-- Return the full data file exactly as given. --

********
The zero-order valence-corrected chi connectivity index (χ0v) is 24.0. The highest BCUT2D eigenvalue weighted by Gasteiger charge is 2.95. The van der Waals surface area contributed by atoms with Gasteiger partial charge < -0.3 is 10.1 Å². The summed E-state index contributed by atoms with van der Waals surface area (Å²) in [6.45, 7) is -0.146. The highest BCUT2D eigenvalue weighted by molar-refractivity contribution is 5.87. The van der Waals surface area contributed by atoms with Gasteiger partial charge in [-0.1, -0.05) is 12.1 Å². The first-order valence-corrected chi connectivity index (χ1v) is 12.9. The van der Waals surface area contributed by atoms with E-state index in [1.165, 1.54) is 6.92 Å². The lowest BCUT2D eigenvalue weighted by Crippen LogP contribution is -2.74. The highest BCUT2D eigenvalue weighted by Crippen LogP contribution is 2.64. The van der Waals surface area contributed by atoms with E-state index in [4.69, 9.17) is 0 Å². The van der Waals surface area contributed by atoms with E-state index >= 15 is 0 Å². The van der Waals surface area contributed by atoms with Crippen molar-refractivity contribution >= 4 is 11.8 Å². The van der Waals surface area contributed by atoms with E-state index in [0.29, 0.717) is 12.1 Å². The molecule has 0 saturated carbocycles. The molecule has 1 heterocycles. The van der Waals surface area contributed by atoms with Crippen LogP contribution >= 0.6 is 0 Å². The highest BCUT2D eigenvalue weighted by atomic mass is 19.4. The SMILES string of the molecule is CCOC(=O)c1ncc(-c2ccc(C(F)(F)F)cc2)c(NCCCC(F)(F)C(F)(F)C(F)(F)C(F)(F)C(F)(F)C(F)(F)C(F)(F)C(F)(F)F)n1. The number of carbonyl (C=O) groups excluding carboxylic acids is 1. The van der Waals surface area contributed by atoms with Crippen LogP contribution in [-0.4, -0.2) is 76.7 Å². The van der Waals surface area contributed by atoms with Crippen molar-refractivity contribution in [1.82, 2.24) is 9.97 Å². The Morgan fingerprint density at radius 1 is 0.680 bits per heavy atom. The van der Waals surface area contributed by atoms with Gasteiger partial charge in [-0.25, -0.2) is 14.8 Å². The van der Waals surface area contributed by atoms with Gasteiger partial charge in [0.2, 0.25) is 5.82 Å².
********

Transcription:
The zero-order valence-corrected chi connectivity index (χ0v) is 24.0. The highest BCUT2D eigenvalue weighted by Gasteiger charge is 2.95. The van der Waals surface area contributed by atoms with Gasteiger partial charge < -0.3 is 10.1 Å². The summed E-state index contributed by atoms with van der Waals surface area (Å²) in [6.45, 7) is -0.146. The highest BCUT2D eigenvalue weighted by molar-refractivity contribution is 5.87. The van der Waals surface area contributed by atoms with Gasteiger partial charge in [-0.1, -0.05) is 12.1 Å². The first-order valence-corrected chi connectivity index (χ1v) is 12.9. The van der Waals surface area contributed by atoms with E-state index in [1.165, 1.54) is 6.92 Å². The lowest BCUT2D eigenvalue weighted by Crippen LogP contribution is -2.74. The highest BCUT2D eigenvalue weighted by Crippen LogP contribution is 2.64. The van der Waals surface area contributed by atoms with E-state index in [4.69, 9.17) is 0 Å². The van der Waals surface area contributed by atoms with E-state index >= 15 is 0 Å². The van der Waals surface area contributed by atoms with Crippen molar-refractivity contribution >= 4 is 11.8 Å². The van der Waals surface area contributed by atoms with E-state index in [0.29, 0.717) is 12.1 Å². The molecule has 0 saturated carbocycles. The molecule has 1 heterocycles. The van der Waals surface area contributed by atoms with Crippen LogP contribution >= 0.6 is 0 Å². The highest BCUT2D eigenvalue weighted by atomic mass is 19.4. The SMILES string of the molecule is CCOC(=O)c1ncc(-c2ccc(C(F)(F)F)cc2)c(NCCCC(F)(F)C(F)(F)C(F)(F)C(F)(F)C(F)(F)C(F)(F)C(F)(F)C(F)(F)F)n1. The number of carbonyl (C=O) groups excluding carboxylic acids is 1. The van der Waals surface area contributed by atoms with Crippen LogP contribution in [-0.4, -0.2) is 76.7 Å². The van der Waals surface area contributed by atoms with Crippen molar-refractivity contribution in [1.82, 2.24) is 9.97 Å². The Morgan fingerprint density at radius 1 is 0.680 bits per heavy atom. The van der Waals surface area contributed by atoms with Gasteiger partial charge in [-0.25, -0.2) is 14.8 Å². The van der Waals surface area contributed by atoms with Gasteiger partial charge in [0.2, 0.25) is 5.82 Å².